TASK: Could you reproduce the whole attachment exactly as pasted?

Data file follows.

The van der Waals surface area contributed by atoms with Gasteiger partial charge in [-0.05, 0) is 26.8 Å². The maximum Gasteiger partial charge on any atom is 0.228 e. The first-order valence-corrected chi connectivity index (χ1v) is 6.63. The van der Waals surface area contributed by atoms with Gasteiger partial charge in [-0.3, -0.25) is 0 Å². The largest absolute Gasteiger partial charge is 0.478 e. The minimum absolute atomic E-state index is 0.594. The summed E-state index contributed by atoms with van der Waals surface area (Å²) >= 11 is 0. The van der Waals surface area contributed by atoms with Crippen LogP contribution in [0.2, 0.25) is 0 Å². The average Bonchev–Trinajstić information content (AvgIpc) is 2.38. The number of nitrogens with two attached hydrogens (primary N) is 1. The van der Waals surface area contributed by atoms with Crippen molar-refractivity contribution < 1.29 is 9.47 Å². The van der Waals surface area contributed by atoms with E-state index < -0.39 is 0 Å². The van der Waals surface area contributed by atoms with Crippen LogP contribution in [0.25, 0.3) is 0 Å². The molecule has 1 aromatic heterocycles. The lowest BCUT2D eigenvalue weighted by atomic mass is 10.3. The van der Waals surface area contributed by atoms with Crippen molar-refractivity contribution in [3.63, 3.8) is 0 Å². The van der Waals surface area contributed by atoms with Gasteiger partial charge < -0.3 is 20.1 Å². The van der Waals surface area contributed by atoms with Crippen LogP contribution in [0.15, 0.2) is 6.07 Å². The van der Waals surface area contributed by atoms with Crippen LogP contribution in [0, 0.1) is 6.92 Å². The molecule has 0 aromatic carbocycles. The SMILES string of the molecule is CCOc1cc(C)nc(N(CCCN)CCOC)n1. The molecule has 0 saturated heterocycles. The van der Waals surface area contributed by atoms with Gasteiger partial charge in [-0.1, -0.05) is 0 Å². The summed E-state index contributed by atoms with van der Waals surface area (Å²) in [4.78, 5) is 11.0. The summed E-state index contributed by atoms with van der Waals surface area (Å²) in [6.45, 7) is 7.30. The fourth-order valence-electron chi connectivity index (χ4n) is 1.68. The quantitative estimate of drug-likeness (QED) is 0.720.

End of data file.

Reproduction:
The van der Waals surface area contributed by atoms with Gasteiger partial charge in [-0.05, 0) is 26.8 Å². The maximum Gasteiger partial charge on any atom is 0.228 e. The first-order valence-corrected chi connectivity index (χ1v) is 6.63. The van der Waals surface area contributed by atoms with Gasteiger partial charge in [-0.3, -0.25) is 0 Å². The largest absolute Gasteiger partial charge is 0.478 e. The minimum absolute atomic E-state index is 0.594. The summed E-state index contributed by atoms with van der Waals surface area (Å²) >= 11 is 0. The van der Waals surface area contributed by atoms with Crippen LogP contribution in [0.2, 0.25) is 0 Å². The average Bonchev–Trinajstić information content (AvgIpc) is 2.38. The number of nitrogens with two attached hydrogens (primary N) is 1. The van der Waals surface area contributed by atoms with Crippen molar-refractivity contribution < 1.29 is 9.47 Å². The van der Waals surface area contributed by atoms with E-state index < -0.39 is 0 Å². The van der Waals surface area contributed by atoms with Crippen LogP contribution in [0.25, 0.3) is 0 Å². The molecule has 1 aromatic heterocycles. The lowest BCUT2D eigenvalue weighted by atomic mass is 10.3. The van der Waals surface area contributed by atoms with Crippen molar-refractivity contribution in [3.63, 3.8) is 0 Å². The van der Waals surface area contributed by atoms with Gasteiger partial charge < -0.3 is 20.1 Å². The van der Waals surface area contributed by atoms with Crippen LogP contribution in [0.15, 0.2) is 6.07 Å². The van der Waals surface area contributed by atoms with Crippen LogP contribution in [0, 0.1) is 6.92 Å². The molecule has 0 aromatic carbocycles. The SMILES string of the molecule is CCOc1cc(C)nc(N(CCCN)CCOC)n1. The molecule has 0 saturated heterocycles. The van der Waals surface area contributed by atoms with Gasteiger partial charge in [-0.1, -0.05) is 0 Å². The summed E-state index contributed by atoms with van der Waals surface area (Å²) in [4.78, 5) is 11.0. The summed E-state index contributed by atoms with van der Waals surface area (Å²) in [6.45, 7) is 7.30. The fourth-order valence-electron chi connectivity index (χ4n) is 1.68. The quantitative estimate of drug-likeness (QED) is 0.720.